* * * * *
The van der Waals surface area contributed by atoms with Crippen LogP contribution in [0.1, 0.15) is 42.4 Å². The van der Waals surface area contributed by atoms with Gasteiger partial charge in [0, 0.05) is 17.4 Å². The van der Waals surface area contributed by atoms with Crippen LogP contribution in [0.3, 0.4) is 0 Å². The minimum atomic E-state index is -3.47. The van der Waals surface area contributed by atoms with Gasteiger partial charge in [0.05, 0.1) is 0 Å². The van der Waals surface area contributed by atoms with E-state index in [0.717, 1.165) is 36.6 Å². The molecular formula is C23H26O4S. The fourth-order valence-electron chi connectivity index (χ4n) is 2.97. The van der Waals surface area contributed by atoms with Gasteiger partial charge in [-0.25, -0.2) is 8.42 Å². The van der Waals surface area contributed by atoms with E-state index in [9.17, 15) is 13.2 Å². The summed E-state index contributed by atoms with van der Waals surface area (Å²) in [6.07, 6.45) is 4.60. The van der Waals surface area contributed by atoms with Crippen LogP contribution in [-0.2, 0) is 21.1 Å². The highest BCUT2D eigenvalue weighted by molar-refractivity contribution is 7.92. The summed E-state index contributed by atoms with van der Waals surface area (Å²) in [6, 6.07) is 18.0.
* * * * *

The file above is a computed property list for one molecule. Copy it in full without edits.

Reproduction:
The van der Waals surface area contributed by atoms with Crippen LogP contribution in [0.1, 0.15) is 42.4 Å². The van der Waals surface area contributed by atoms with Gasteiger partial charge in [0, 0.05) is 17.4 Å². The van der Waals surface area contributed by atoms with Crippen LogP contribution in [0.3, 0.4) is 0 Å². The minimum atomic E-state index is -3.47. The van der Waals surface area contributed by atoms with Gasteiger partial charge in [0.05, 0.1) is 0 Å². The van der Waals surface area contributed by atoms with E-state index in [0.717, 1.165) is 36.6 Å². The molecular formula is C23H26O4S. The fourth-order valence-electron chi connectivity index (χ4n) is 2.97. The van der Waals surface area contributed by atoms with Gasteiger partial charge in [-0.25, -0.2) is 8.42 Å². The van der Waals surface area contributed by atoms with E-state index in [9.17, 15) is 13.2 Å². The summed E-state index contributed by atoms with van der Waals surface area (Å²) in [6.07, 6.45) is 4.60. The van der Waals surface area contributed by atoms with Crippen LogP contribution in [-0.2, 0) is 21.1 Å². The highest BCUT2D eigenvalue weighted by molar-refractivity contribution is 7.92. The summed E-state index contributed by atoms with van der Waals surface area (Å²) in [6, 6.07) is 18.0.